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Afghan army soldiers run for position during a firefight with Taliban gunmen in Kunduz city in 2015. Afghan President Ashraf Ghani on Wednesday reiterated a call for the Taliban to join peace talks following a spate of deadly insurgent attacks.

Afghan army soldiers run for position during a firefight with Taliban gunmen in Kunduz city in 2015. Afghan President Ashraf Ghani on Wednesday reiterated a call for the Taliban to join peace talks following a spate of deadly insurgent attacks. (Stars and Stripes)

KABUL, Afghanistan — Afghan President Ashraf Ghani urged the Taliban on Wednesday to join peace talks aimed at ending the 16-year war, offering the guerrillas in return a cease-fire and the release of incarcerated insurgents.

Ghani, speaking at the launch of a U.S.-backed peace conference in the Afghan capital, said the group, which is not attending the event, would be recognized as a legitimate political party.

“We are making this offer without preconditions in order to lead to a peace agreement,” he said.

He also called for a rapprochement with neighboring Pakistan, which is widely blamed for supporting the Taliban, a claim it denies.

“We will be ready to start talks with Pakistan and forget the bitter experiences of the past and start a new chapter,” Ghani said.

Wednesday’s meeting was the second of the so-called Kabul Process, which was launched in June to help foster peace negotiations between the government and insurgents.

NATO’s Resolute Support mission expressed optimism about the talks.

“It’s key to building on the gains we’ve made militarily,” said Navy Capt. Tom Gresback, a mission spokesman.

Kabul and Washington believe a negotiated settlement with the Taliban is the only way to end America’s longest war.

Representatives from about two dozen countries, including the U.S. and Pakistan, as well as the European Union, United Nations and NATO, attended the meeting, during which Afghan officials said they would present a plan for a better structured peace and security process.

The insurgents have refused to enter any discussions with the government on ending the conflict until international forces halt “their invasion” of the country.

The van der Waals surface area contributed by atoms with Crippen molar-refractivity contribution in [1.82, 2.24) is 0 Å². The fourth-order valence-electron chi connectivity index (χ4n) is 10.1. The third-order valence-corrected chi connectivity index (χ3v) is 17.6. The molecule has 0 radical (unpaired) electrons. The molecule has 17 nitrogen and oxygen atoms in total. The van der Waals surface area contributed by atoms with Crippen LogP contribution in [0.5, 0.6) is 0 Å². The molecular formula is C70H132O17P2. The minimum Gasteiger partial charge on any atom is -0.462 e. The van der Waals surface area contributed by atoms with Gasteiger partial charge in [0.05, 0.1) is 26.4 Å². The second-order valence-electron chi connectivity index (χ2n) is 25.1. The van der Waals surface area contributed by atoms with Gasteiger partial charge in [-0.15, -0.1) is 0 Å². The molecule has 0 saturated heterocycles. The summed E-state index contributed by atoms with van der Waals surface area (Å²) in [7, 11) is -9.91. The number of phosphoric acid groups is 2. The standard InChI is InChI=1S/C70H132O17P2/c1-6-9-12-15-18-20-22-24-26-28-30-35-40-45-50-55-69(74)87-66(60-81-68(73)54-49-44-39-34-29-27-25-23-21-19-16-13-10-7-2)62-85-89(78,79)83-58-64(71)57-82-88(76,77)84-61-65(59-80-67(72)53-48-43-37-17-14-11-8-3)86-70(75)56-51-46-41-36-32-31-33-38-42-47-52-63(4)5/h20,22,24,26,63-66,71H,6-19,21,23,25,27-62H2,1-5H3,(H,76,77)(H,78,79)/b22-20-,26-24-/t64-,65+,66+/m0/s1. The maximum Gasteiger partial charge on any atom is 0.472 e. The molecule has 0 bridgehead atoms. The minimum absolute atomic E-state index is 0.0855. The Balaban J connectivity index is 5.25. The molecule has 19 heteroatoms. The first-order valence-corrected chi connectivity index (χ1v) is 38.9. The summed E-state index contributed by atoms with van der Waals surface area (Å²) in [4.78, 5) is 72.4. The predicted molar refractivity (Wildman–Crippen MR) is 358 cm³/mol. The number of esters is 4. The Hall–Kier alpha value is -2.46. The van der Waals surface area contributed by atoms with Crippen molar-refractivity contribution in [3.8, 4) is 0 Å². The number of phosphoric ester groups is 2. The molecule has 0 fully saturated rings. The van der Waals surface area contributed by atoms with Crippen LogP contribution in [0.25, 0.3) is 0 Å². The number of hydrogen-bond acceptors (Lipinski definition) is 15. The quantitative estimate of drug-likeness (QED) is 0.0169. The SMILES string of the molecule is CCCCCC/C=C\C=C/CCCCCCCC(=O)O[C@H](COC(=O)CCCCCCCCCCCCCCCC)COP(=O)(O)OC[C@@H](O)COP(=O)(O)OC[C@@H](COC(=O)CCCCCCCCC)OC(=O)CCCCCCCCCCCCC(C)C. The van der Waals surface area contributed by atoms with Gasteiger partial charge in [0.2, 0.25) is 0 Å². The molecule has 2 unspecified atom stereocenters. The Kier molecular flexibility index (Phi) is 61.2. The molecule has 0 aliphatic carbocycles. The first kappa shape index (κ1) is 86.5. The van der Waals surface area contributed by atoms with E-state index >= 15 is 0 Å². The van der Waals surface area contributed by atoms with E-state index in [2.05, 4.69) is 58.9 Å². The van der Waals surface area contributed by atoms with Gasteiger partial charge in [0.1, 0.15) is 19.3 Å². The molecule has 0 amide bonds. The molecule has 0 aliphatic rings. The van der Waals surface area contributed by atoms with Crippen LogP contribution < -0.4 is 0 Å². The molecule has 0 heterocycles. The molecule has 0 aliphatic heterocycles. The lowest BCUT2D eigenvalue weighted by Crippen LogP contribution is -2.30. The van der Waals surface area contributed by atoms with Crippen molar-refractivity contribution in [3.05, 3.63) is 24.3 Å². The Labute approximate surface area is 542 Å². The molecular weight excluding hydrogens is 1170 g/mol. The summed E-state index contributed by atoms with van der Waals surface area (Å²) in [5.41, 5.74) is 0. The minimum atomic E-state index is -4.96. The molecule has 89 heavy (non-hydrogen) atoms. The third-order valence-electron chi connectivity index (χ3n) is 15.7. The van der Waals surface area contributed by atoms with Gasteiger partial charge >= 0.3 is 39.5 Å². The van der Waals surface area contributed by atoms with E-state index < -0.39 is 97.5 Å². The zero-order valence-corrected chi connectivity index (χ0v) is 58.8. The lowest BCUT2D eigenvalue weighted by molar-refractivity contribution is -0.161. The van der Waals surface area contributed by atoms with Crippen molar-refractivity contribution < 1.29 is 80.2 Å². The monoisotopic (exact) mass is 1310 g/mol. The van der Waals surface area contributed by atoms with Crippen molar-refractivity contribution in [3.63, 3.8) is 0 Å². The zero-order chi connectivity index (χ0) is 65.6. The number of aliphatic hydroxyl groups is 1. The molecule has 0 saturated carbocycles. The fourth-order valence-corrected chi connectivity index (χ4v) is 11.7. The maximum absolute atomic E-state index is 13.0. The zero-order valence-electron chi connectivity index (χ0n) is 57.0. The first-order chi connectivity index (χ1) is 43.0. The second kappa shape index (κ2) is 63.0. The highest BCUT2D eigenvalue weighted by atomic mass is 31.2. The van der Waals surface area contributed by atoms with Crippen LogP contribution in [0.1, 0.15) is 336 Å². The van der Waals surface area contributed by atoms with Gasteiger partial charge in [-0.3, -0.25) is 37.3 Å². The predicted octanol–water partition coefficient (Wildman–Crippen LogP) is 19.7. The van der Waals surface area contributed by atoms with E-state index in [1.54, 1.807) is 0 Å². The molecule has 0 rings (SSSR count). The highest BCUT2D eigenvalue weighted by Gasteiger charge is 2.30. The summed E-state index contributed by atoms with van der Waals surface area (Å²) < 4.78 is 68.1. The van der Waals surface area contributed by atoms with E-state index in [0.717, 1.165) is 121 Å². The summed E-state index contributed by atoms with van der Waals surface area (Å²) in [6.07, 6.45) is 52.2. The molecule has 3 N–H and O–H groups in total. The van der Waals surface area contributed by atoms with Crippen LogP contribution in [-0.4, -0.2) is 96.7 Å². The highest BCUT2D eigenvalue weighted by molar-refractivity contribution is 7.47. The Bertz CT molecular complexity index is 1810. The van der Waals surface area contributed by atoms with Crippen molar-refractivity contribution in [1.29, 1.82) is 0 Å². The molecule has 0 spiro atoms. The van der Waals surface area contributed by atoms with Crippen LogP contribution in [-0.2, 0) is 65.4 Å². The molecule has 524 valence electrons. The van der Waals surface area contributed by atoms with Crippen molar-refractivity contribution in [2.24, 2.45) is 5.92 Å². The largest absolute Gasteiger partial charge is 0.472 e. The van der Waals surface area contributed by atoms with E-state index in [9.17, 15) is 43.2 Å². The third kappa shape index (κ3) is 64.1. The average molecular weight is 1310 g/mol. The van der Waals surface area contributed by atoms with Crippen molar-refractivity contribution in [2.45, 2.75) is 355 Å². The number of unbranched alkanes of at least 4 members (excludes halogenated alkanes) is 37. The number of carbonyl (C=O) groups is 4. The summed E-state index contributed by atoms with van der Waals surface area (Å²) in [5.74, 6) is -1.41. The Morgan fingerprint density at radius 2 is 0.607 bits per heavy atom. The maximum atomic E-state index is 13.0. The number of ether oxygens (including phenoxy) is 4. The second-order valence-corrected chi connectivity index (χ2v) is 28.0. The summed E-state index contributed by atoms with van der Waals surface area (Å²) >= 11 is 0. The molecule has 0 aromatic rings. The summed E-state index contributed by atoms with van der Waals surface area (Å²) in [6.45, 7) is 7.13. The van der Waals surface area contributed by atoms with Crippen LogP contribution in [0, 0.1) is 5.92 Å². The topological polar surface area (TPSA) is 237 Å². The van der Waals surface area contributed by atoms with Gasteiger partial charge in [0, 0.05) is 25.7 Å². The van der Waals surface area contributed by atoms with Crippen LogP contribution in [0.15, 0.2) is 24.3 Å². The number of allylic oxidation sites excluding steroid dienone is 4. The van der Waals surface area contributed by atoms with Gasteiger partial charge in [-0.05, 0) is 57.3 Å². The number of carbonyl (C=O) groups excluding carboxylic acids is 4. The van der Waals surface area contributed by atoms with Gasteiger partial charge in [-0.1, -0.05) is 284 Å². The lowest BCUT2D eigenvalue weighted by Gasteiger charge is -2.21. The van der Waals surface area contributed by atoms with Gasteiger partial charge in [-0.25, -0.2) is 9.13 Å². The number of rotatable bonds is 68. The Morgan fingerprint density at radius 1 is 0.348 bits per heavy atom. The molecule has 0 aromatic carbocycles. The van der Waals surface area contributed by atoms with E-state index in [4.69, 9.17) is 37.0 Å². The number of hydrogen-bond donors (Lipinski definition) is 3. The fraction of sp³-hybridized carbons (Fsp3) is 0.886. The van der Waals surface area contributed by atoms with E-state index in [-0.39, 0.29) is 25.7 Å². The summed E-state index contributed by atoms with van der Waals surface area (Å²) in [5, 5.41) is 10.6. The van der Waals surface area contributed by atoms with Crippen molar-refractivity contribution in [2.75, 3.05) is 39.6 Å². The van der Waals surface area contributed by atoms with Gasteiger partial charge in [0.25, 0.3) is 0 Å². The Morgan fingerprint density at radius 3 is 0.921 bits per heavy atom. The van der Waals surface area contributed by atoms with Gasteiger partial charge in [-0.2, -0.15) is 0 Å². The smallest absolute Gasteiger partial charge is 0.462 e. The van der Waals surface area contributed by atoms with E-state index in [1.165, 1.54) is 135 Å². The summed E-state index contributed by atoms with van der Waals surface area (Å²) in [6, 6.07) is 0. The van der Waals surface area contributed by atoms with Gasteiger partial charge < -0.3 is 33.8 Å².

“Experience has shown that there is never a positive outcome from these gatherings because no one ever addresses the invasion,” Taliban spokesman Zabiullah Mujahid told Stars and Stripes. “It’s just a conference to trick Afghans.”

The only significant previous peace talks with the Taliban broke down in 2015. However, the insurgents have recently expressed an apparent willingness to explore another dialogue.

On Monday, the group said in a statement that it would like to talk directly to American officials about “a peaceful solution to the Afghan quandary,” saying increasing violence was not “in the interest of anyone.”

In “a letter to the American people,” delivered on Feb. 14, the Taliban said again that they would prefer to solve the conflict through a peaceful dialogue. That statement came weeks after similar remarks that criticized President Donald Trump for apparently dismissing a peace process.

“We don’t want to talk to the Taliban,” Trump told reporters at the White House in late January. “We’re going to finish what we have to finish, what nobody else has been able to finish, we’re going to be able to do it.”

White House officials later played down Trump’s remarks, insisting that the U.S. was still focused on getting the Taliban to the negotiating table, but said the Afghan government must lead any substantive discussions.

To help attain that goal, the U.S. military has significantly increased the number of airstrikes it’s been conducting and is also putting extra pressure on Pakistan to cut ties with the guerrillas.

So far, the measures appear to have had limited effect. The Taliban still control or contest about 44 percent of Afghanistan and continue to carry out high-profile attacks against civilians and the security forces.

Last month, the group detonated an ambulance packed with explosives in central Kabul, killing more than 100 people in one of the deadliest attacks of the war. A week before that, Taliban gunmen stormed the Intercontinental Hotel, where they battled security forces for more than 12 hours and killed at least 22 people, including four Americans.

Over the weekend, the insurgents stormed a military base in western Farah province — killing at least 20 Afghan troops — and carried out two suicide attacks in southern Helmand province that killed several soldiers and wounded civilians.

Zubair Babakarkhail contributed to this report. Twitter: @pwwellman

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Phillip is a reporter and photographer for Stars and Stripes, based in Kaiserslautern, Germany. From 2016 to 2021, he covered the war in Afghanistan from Stripes’ Kabul bureau. He is a graduate of the London School of Economics.
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